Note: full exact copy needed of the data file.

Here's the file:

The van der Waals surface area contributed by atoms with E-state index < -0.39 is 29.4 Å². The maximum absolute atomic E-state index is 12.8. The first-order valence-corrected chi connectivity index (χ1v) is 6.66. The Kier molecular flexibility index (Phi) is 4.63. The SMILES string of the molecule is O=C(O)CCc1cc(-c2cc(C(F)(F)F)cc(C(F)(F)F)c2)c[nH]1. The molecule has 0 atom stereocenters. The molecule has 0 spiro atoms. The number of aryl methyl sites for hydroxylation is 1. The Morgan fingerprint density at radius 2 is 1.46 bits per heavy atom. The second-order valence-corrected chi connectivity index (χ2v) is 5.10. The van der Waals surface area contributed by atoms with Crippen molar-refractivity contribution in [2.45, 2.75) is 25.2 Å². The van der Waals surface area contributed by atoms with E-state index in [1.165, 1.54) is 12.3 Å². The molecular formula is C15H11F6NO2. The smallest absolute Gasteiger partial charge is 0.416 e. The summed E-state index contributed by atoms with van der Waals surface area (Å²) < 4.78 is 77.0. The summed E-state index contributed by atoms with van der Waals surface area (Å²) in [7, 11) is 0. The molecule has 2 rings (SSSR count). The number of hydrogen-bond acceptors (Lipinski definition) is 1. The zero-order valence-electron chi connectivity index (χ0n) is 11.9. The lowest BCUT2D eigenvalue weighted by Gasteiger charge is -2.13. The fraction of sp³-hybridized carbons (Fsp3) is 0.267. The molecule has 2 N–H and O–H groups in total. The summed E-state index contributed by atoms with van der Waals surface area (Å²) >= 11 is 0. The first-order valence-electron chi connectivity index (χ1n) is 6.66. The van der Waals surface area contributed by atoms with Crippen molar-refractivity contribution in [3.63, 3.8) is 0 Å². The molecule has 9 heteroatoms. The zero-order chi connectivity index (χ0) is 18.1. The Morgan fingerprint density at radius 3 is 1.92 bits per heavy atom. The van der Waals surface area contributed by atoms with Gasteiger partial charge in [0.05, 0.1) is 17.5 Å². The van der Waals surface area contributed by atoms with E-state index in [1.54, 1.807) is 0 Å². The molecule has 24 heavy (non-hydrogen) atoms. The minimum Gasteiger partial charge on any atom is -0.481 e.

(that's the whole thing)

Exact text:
The van der Waals surface area contributed by atoms with E-state index < -0.39 is 29.4 Å². The maximum absolute atomic E-state index is 12.8. The first-order valence-corrected chi connectivity index (χ1v) is 6.66. The Kier molecular flexibility index (Phi) is 4.63. The SMILES string of the molecule is O=C(O)CCc1cc(-c2cc(C(F)(F)F)cc(C(F)(F)F)c2)c[nH]1. The molecule has 0 atom stereocenters. The molecule has 0 spiro atoms. The number of aryl methyl sites for hydroxylation is 1. The Morgan fingerprint density at radius 2 is 1.46 bits per heavy atom. The second-order valence-corrected chi connectivity index (χ2v) is 5.10. The van der Waals surface area contributed by atoms with Crippen molar-refractivity contribution in [2.45, 2.75) is 25.2 Å². The van der Waals surface area contributed by atoms with E-state index in [1.165, 1.54) is 12.3 Å². The molecular formula is C15H11F6NO2. The smallest absolute Gasteiger partial charge is 0.416 e. The summed E-state index contributed by atoms with van der Waals surface area (Å²) < 4.78 is 77.0. The summed E-state index contributed by atoms with van der Waals surface area (Å²) in [7, 11) is 0. The molecule has 2 rings (SSSR count). The number of hydrogen-bond acceptors (Lipinski definition) is 1. The zero-order valence-electron chi connectivity index (χ0n) is 11.9. The lowest BCUT2D eigenvalue weighted by Gasteiger charge is -2.13. The fraction of sp³-hybridized carbons (Fsp3) is 0.267. The molecule has 2 N–H and O–H groups in total. The summed E-state index contributed by atoms with van der Waals surface area (Å²) >= 11 is 0. The first-order valence-electron chi connectivity index (χ1n) is 6.66. The van der Waals surface area contributed by atoms with Crippen molar-refractivity contribution in [3.63, 3.8) is 0 Å². The molecule has 9 heteroatoms. The zero-order chi connectivity index (χ0) is 18.1. The Morgan fingerprint density at radius 3 is 1.92 bits per heavy atom. The van der Waals surface area contributed by atoms with Gasteiger partial charge in [0.05, 0.1) is 17.5 Å². The van der Waals surface area contributed by atoms with E-state index in [1.54, 1.807) is 0 Å². The molecule has 24 heavy (non-hydrogen) atoms. The minimum Gasteiger partial charge on any atom is -0.481 e.